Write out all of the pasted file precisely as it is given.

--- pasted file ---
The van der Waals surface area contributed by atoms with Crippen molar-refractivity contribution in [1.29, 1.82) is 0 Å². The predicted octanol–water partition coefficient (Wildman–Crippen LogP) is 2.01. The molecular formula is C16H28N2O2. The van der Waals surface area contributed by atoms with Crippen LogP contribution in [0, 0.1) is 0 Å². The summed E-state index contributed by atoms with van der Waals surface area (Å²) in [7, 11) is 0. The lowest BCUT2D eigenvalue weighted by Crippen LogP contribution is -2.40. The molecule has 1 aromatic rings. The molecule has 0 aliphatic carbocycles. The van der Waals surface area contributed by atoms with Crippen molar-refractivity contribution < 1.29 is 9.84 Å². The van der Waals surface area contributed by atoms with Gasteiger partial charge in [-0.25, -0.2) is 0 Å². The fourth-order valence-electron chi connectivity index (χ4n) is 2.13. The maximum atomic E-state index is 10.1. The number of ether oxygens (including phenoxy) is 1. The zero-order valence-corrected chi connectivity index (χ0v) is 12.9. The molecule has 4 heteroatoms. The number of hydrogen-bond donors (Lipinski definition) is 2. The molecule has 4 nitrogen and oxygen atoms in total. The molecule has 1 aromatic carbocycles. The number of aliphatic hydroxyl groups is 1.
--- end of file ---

The van der Waals surface area contributed by atoms with Crippen molar-refractivity contribution in [1.29, 1.82) is 0 Å². The predicted octanol–water partition coefficient (Wildman–Crippen LogP) is 2.01. The molecular formula is C16H28N2O2. The van der Waals surface area contributed by atoms with Crippen LogP contribution in [0, 0.1) is 0 Å². The summed E-state index contributed by atoms with van der Waals surface area (Å²) in [7, 11) is 0. The lowest BCUT2D eigenvalue weighted by Crippen LogP contribution is -2.40. The molecule has 1 aromatic rings. The molecule has 0 aliphatic carbocycles. The van der Waals surface area contributed by atoms with Crippen molar-refractivity contribution < 1.29 is 9.84 Å². The van der Waals surface area contributed by atoms with Gasteiger partial charge in [-0.25, -0.2) is 0 Å². The fourth-order valence-electron chi connectivity index (χ4n) is 2.13. The maximum atomic E-state index is 10.1. The number of ether oxygens (including phenoxy) is 1. The zero-order valence-corrected chi connectivity index (χ0v) is 12.9. The molecule has 4 heteroatoms. The number of hydrogen-bond donors (Lipinski definition) is 2. The molecule has 4 nitrogen and oxygen atoms in total. The molecule has 1 aromatic carbocycles. The number of aliphatic hydroxyl groups is 1.